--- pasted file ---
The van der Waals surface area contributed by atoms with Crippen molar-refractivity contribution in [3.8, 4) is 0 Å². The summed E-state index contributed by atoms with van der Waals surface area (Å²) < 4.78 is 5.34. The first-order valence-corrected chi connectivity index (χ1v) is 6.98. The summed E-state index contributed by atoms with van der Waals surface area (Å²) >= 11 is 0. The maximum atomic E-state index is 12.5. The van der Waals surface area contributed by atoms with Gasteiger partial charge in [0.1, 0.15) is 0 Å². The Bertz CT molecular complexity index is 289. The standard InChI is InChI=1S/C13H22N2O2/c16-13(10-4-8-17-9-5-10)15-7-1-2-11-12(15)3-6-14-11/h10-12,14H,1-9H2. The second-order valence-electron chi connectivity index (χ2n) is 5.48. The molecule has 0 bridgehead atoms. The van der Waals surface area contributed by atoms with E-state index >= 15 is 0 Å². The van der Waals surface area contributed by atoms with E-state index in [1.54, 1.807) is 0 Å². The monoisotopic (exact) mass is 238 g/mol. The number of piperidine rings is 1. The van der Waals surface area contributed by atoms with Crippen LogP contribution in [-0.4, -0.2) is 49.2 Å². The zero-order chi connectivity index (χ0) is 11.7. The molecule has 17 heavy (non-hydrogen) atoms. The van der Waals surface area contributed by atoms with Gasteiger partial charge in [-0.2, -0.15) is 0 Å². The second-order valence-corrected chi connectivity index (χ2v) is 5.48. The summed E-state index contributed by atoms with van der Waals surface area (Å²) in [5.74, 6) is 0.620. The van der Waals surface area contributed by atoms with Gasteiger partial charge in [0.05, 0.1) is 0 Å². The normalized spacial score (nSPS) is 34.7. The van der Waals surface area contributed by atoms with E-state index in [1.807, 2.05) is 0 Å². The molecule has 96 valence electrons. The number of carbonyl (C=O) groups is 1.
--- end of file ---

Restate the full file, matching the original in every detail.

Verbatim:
The van der Waals surface area contributed by atoms with Crippen molar-refractivity contribution in [3.8, 4) is 0 Å². The summed E-state index contributed by atoms with van der Waals surface area (Å²) < 4.78 is 5.34. The first-order valence-corrected chi connectivity index (χ1v) is 6.98. The summed E-state index contributed by atoms with van der Waals surface area (Å²) >= 11 is 0. The maximum atomic E-state index is 12.5. The van der Waals surface area contributed by atoms with Gasteiger partial charge in [0.1, 0.15) is 0 Å². The Bertz CT molecular complexity index is 289. The standard InChI is InChI=1S/C13H22N2O2/c16-13(10-4-8-17-9-5-10)15-7-1-2-11-12(15)3-6-14-11/h10-12,14H,1-9H2. The second-order valence-electron chi connectivity index (χ2n) is 5.48. The molecule has 0 bridgehead atoms. The van der Waals surface area contributed by atoms with E-state index >= 15 is 0 Å². The van der Waals surface area contributed by atoms with E-state index in [1.54, 1.807) is 0 Å². The monoisotopic (exact) mass is 238 g/mol. The number of piperidine rings is 1. The van der Waals surface area contributed by atoms with Crippen LogP contribution in [-0.4, -0.2) is 49.2 Å². The zero-order chi connectivity index (χ0) is 11.7. The molecule has 17 heavy (non-hydrogen) atoms. The van der Waals surface area contributed by atoms with Gasteiger partial charge in [-0.2, -0.15) is 0 Å². The second-order valence-corrected chi connectivity index (χ2v) is 5.48. The summed E-state index contributed by atoms with van der Waals surface area (Å²) in [5.74, 6) is 0.620. The van der Waals surface area contributed by atoms with Gasteiger partial charge in [0.05, 0.1) is 0 Å². The normalized spacial score (nSPS) is 34.7. The van der Waals surface area contributed by atoms with E-state index in [1.807, 2.05) is 0 Å². The molecule has 96 valence electrons. The number of carbonyl (C=O) groups is 1.